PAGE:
Our parents dropped us off on the first day, spending their last day with us. Everybody is eating and drinking and getting to know all the friendly new leaders that we will be having for the rest of the year. Nametags are also being handed out to everyone, your colour matching the colour of your team. At last the final greetings are being said and the parents leave.
The whole team gets together in the hall and suddenly its not funny anymore. The leaders yell and ask why we are sitting when our elders are walking into the room? Have we no respect? We had to get down and do twenty push-ups, no ladies push-ups for anyone, and then run around the campus. They introduce themselves and tell all the students that they expect of us to know all their names. They also gave us five minutes to go and pack a bag with a week’s worth of things, just knowing that we will have to carry it for kilometres and will probably get wet. No food and no technology allowed.
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The drive to an unknown destination lasted for 3 hours, after which we were dropped off in the middle of no-where (in the middle of the night) and told to make our way in a general direction for several kilometres until we reached a certain landmark. Upon arriving at the destination we spent what little of the night was left sleeping in a sheep-shearing pen.
The next morning they put each team (a team comprises of 17 members) in a very small cow-feeding ring (made of solid metal) with our entire luggage. No person was allowed to leave the ring and we weren’t allowed to put the ring down. Like this we walked through marshes and fields for about 15km. We were allowed water, but we haven’t had food for about 24 hours by then. Reaching the camp, each team had to build their own shelter with two torn tarps (it was raining) and make a fire old school style.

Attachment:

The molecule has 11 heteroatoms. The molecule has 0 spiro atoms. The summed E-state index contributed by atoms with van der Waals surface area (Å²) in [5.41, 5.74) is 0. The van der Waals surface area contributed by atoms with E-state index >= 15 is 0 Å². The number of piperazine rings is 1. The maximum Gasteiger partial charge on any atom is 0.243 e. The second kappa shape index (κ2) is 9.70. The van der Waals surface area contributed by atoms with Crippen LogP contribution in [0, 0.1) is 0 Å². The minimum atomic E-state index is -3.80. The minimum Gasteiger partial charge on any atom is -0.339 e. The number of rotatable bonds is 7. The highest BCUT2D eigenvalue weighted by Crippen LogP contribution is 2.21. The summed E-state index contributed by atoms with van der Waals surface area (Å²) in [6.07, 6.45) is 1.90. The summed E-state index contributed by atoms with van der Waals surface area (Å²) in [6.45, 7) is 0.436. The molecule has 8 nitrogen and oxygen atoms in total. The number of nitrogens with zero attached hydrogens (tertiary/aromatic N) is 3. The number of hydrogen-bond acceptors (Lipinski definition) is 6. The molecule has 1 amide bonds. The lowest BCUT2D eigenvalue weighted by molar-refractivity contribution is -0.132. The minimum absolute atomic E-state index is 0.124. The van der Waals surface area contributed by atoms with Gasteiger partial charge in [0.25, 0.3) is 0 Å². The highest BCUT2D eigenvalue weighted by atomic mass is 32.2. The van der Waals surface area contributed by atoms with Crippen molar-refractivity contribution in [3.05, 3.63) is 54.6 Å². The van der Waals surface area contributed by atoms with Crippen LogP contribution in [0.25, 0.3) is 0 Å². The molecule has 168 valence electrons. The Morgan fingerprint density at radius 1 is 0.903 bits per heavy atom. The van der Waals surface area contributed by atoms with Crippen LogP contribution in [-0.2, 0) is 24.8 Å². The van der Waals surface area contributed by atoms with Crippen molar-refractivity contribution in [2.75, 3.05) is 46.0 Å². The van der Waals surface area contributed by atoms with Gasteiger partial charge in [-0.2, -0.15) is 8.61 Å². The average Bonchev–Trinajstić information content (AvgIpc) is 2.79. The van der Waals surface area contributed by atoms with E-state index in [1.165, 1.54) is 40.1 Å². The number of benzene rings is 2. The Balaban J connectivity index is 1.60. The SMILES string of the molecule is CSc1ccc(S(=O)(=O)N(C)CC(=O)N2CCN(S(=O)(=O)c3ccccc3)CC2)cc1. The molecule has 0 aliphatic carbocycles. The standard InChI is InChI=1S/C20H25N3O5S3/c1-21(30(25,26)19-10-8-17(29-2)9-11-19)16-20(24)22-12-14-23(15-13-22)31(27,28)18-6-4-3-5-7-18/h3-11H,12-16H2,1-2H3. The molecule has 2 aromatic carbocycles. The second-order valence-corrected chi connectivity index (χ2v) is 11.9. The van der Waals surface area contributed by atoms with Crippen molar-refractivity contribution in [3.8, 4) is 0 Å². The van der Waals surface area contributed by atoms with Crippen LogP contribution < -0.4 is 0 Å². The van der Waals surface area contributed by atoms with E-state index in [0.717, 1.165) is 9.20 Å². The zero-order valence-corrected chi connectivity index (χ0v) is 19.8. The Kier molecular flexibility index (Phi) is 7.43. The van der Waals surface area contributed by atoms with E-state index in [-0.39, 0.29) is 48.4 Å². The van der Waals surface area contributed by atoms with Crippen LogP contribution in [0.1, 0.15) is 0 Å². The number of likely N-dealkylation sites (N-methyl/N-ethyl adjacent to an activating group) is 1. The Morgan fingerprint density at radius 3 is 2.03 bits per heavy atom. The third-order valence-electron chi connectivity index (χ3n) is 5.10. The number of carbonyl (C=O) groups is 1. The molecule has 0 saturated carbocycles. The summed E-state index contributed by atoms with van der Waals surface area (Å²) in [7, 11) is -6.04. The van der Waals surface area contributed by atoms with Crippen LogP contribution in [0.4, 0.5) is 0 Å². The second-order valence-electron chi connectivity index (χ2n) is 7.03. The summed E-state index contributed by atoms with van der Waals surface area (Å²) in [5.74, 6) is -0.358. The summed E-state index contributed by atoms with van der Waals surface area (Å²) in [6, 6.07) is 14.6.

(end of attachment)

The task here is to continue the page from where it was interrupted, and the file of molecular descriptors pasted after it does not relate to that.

Each person was handed a raw egg that had to be kept safe through the whole of the week, if it broke you had to carry a rock, and if you forgot your rock, you had to carry two and so on and so forth. As a whole, the team were given two giant logs (impossibly heavy) to be carried everywhere and at no point was the logs ever allowed to touch the ground. As the week progressed we had to participate in various gruelling activities that took you from being beyond tired to knowing that somehow we all possessed inhuman strength. The elders would try to teach us a lesson/lessons through each activity, moulding us into a unity. We had little to no sleep, maybe and apple and a slice of bread per day (not each, for all 17 people in the team), and if you were lucky a can of dog food with a bag of chips. There were no facilities so toilets had to be dug, water fetched from the river and no one even tried to get the cow dung or mud off for the duration of the week.